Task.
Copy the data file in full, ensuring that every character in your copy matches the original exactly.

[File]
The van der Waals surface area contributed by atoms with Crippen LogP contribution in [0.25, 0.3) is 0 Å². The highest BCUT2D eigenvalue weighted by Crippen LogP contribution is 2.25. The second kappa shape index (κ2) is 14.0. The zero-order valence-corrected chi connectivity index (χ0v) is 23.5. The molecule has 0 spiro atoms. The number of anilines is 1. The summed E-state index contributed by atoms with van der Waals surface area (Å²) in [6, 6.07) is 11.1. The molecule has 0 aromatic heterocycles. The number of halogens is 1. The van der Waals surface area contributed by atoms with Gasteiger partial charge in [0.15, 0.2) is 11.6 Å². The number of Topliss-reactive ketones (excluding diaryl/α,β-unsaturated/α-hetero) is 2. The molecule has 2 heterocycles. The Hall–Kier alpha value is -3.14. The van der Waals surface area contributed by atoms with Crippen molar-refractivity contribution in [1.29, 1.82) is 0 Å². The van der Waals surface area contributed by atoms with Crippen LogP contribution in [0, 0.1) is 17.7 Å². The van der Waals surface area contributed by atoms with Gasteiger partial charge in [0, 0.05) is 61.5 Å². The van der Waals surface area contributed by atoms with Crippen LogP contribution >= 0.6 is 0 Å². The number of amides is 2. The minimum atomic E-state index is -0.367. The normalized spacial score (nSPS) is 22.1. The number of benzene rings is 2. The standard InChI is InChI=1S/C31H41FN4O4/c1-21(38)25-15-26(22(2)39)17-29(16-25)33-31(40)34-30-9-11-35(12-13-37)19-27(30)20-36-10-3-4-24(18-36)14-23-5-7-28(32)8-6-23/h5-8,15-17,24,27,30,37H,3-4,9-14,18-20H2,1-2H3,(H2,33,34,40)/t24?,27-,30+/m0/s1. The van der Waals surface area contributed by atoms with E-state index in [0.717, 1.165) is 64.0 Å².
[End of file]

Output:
The van der Waals surface area contributed by atoms with Crippen LogP contribution in [0.25, 0.3) is 0 Å². The highest BCUT2D eigenvalue weighted by Crippen LogP contribution is 2.25. The second kappa shape index (κ2) is 14.0. The zero-order valence-corrected chi connectivity index (χ0v) is 23.5. The molecule has 0 spiro atoms. The number of anilines is 1. The summed E-state index contributed by atoms with van der Waals surface area (Å²) in [6, 6.07) is 11.1. The molecule has 0 aromatic heterocycles. The number of halogens is 1. The van der Waals surface area contributed by atoms with Gasteiger partial charge in [0.15, 0.2) is 11.6 Å². The number of Topliss-reactive ketones (excluding diaryl/α,β-unsaturated/α-hetero) is 2. The molecule has 2 heterocycles. The Hall–Kier alpha value is -3.14. The van der Waals surface area contributed by atoms with Crippen molar-refractivity contribution in [1.29, 1.82) is 0 Å². The van der Waals surface area contributed by atoms with Crippen LogP contribution in [0, 0.1) is 17.7 Å². The van der Waals surface area contributed by atoms with Gasteiger partial charge in [0, 0.05) is 61.5 Å². The van der Waals surface area contributed by atoms with Crippen LogP contribution >= 0.6 is 0 Å². The number of amides is 2. The minimum atomic E-state index is -0.367. The normalized spacial score (nSPS) is 22.1. The number of benzene rings is 2. The standard InChI is InChI=1S/C31H41FN4O4/c1-21(38)25-15-26(22(2)39)17-29(16-25)33-31(40)34-30-9-11-35(12-13-37)19-27(30)20-36-10-3-4-24(18-36)14-23-5-7-28(32)8-6-23/h5-8,15-17,24,27,30,37H,3-4,9-14,18-20H2,1-2H3,(H2,33,34,40)/t24?,27-,30+/m0/s1. The van der Waals surface area contributed by atoms with E-state index in [0.717, 1.165) is 64.0 Å².